It soon became apparant that we weren't going to gain alot of information from the guide as his english was limited and when he did speak it was in mumbles: both amusing and infuriating. Celia is very good at responding enthusiastically when she doesn't have a clue what is being said. On the way we saw a herd of wild bison bathing in the river and monkeys and elephant prints and lots of birds (and lots of big ants Mel!)
When we made it to the treehouse, the guide seemed fairly insistent that we had a wash in the river. He made himself scarce (I hope) while Celia and I got back to nature and waded in the river wearing only our choicest M&S underwear. Was quite liberating until I thought about leeches, worms, water snakes, ear infections, elephant wee, decomposing humic matter, water lice, bison poo etc etc.
The surroudings were gorgeous - a river, rocks and forests. Very peaceful. Just the occassional noise from the bison down the river. and birds in the trees.
The rope ladder was ropey. Until you got to a branch which was in the way. then there was a tricky transitional part where you didn;'t really know where you should hold onto and then it was a wooden ladder, but the rungs had a bit too much flex in them for my liking. It was at the bottom of this ladder that Celia remembered she doesn't like heights. But she managed it. Accommodation consisted of a room with two thin foam 'matresses' on the floor. Though covered in clean sheets! the floorboards had gaps between them which meant you could look down but they provided ventilation too.
The guide took us out on a trek to see some wildlife. It was about 4 o clock and we hadn't eaten since the previous evening so we were really quite hungry and the trek was hard (not really because I have lost any fitness I may once have had and now get puffed very easily honest). we stopped at various look out points where the view was fantastic. It's a forest alot drier than anywhere else we've been because it is in the rain shadow of the western ghats. It is surrounded by hills and mountains and was really peaceful. The guide told us lots of interesting stuff. I'm guessing. But we couldn't really catch everything (most) of what he was saying, "wow, really?!" said Celia.
We trekked back tyhe next morning. The guide tried to point out some bison on an opposite hill side but we couldn't see them. "Oh yes" said Celia with her shoulders shaking from laughter, "i can see them, wow!"
We got back to the wildlife office the next morning just in time to chuck stuff abck into ruck sacks and flag down the bus back to Munnar. The doors of the crowded bus opened, music blared out, helpful hands took our bags, men gave up their seats. In the space of half an hour, we had gone from incoherent jungle man guide to a bus full of smiley helpful people and loud music. Much hysterical laughter from Miss Bowles and Miss Bennett.
There followed2 more buses (one broke down so we had to fit 2 bus loads of people onto the one bus. s t i c k y. and a boat trip. And 6 ish hours after leaving the treehouse we arrived in
And this is where we are now. It feels like we are in a different country because there has been a strong european influence (Dutch, Portugese, British) on the architecture. We hired a couple of bikes and got up and out fairly early yesterday to have a bit of a cycle 'round. The town has a jewish quarter where lots of trading in spices used to (and some still does) take place. We cycled up one road and got a nose full of ginger. yum.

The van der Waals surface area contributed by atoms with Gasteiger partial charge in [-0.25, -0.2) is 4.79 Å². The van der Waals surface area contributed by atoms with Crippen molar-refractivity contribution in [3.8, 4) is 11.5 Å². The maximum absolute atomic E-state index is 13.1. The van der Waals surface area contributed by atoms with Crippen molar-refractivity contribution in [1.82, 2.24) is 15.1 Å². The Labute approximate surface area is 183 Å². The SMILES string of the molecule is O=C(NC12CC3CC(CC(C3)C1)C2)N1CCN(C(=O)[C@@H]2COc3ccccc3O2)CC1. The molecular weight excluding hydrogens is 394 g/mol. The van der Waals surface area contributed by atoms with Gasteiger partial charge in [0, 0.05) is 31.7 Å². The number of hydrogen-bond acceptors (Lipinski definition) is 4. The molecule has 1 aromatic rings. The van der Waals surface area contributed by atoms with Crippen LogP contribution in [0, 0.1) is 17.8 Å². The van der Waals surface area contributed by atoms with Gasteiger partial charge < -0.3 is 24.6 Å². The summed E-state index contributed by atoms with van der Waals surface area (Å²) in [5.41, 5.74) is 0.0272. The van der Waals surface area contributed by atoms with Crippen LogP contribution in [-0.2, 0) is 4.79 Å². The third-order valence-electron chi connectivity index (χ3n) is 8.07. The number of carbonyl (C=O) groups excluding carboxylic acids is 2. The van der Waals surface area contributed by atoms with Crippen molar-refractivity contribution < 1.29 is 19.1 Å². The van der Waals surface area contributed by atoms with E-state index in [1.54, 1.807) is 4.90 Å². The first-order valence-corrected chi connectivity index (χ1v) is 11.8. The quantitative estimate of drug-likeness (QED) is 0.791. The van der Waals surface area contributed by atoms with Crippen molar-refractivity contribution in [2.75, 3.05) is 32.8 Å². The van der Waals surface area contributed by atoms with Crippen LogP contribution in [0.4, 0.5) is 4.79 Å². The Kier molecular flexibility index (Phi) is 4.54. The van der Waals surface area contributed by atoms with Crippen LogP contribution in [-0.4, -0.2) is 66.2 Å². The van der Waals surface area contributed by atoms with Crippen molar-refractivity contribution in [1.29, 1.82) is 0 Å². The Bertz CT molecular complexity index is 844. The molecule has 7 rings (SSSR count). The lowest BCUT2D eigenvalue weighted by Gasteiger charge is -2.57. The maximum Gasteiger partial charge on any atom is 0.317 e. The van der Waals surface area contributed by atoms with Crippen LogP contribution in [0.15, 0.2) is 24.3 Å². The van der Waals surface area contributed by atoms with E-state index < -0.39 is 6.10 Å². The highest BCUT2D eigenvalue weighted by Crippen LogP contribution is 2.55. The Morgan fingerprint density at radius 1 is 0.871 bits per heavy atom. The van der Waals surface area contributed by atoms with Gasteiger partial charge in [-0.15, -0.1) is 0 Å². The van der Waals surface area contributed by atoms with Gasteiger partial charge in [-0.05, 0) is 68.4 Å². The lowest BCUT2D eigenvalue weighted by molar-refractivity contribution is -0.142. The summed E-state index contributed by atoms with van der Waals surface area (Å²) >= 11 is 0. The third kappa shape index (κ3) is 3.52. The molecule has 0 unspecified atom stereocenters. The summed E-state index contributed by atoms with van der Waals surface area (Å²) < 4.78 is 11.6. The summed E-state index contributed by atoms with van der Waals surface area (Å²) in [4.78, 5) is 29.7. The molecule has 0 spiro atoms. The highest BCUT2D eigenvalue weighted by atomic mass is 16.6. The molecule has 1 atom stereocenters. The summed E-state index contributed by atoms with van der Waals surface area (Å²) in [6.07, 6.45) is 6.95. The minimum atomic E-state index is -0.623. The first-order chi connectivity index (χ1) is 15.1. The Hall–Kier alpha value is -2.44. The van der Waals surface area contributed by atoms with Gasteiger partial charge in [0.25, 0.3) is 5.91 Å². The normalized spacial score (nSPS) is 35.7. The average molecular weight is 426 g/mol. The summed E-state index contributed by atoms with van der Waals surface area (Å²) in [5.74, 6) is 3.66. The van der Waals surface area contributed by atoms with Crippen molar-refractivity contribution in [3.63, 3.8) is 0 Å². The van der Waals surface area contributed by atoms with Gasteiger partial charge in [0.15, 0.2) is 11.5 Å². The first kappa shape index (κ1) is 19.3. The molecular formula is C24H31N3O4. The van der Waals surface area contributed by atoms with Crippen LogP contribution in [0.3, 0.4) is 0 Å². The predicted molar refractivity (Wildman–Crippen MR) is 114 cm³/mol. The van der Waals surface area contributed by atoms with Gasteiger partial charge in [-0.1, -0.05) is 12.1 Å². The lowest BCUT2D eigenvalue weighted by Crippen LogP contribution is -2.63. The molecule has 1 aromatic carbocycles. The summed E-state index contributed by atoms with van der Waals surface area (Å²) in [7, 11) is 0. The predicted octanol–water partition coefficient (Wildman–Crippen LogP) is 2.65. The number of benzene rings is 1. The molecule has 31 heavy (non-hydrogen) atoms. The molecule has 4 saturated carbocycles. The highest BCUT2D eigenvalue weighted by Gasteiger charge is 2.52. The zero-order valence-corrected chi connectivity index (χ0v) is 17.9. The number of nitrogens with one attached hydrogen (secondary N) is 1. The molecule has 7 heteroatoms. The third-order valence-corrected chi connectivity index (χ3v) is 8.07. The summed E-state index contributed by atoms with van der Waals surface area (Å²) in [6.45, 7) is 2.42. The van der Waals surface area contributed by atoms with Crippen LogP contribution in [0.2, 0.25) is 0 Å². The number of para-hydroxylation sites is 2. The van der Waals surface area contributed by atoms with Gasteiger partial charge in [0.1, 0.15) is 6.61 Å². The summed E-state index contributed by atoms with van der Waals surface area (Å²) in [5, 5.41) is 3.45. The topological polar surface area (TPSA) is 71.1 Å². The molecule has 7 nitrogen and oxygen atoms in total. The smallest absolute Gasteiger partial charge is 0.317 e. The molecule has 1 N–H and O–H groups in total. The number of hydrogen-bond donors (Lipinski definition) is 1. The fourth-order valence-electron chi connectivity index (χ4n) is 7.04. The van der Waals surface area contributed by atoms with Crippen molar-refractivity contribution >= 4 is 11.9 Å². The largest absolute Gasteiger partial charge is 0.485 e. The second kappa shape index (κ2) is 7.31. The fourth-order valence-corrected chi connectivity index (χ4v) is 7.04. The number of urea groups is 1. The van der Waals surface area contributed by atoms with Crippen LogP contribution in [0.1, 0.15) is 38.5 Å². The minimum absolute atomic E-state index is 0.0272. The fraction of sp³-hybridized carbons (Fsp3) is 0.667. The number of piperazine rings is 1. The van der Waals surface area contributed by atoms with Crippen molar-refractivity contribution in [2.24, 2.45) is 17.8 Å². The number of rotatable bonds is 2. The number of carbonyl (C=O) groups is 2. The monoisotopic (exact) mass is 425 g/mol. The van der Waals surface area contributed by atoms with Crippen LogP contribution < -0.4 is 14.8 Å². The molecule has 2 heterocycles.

We're hoping to make another trip to the cinema while we're here and may go to the beach or see some more of the backwaters. This is our last town in Kerala. Then we're heading up for a few days in Delhi. A prospect which scares us. Not least because it means I have to travel by propellor plane. Waaaaagh!
It has also dawned on us that we start our CELTA (english teaching) course soon (Thailand. 30th April) and that means the first 'holiday' section of the trip is over and we have to think about serious things for a bit: and trying not to make fools of ourselves while standing up in front of a room full of people ... just as well I have just had 5 years of practise at that!
I am missing...
Food - salads and olives and Avocados and wine and chicken a la Karen. Cooking in general.
Music - an iPod disaster the day before I left means that I don't have many of my favourites (though thanks to Dad and Lis I have some basics ). I used to wake up to radio, listen to radio in car, have music in my head at work and listen to it at home. Not listening to it so much now, and we seem to have turned into human jukeboxes with words triggering songs of varying quality / genres. My favourite so far (all of the guys ride Honda Hero Motorbikes) has been "I need a Hero" Does anyone remember how it starts though?!
Climate - as much as we moan about the british weather, It would be nice to walk up the road without feeling a trickle of sweat run down my back. Too much information? Oh well.
People. Obviously. If you're reading this (I reckon only my sister has got this far and that's with the help of 2 large glasses of red wine and at least 3 cigarettes) then I have probably thought of you at least once. Maybe twice during the trip. Maybe "they would love to see this" or "what an eejit" or if you're er special, both.
We were saying it would be nice to go home, tell everyone all about India. catch up with friends and family and then continue on our way. But that would be too pricey. So this Blog has told you all about it and in a few days we're heading off to the next country - number two in a list of who knows how many...
Well done for making it to the end. If you skimmed down to this bit, smart move!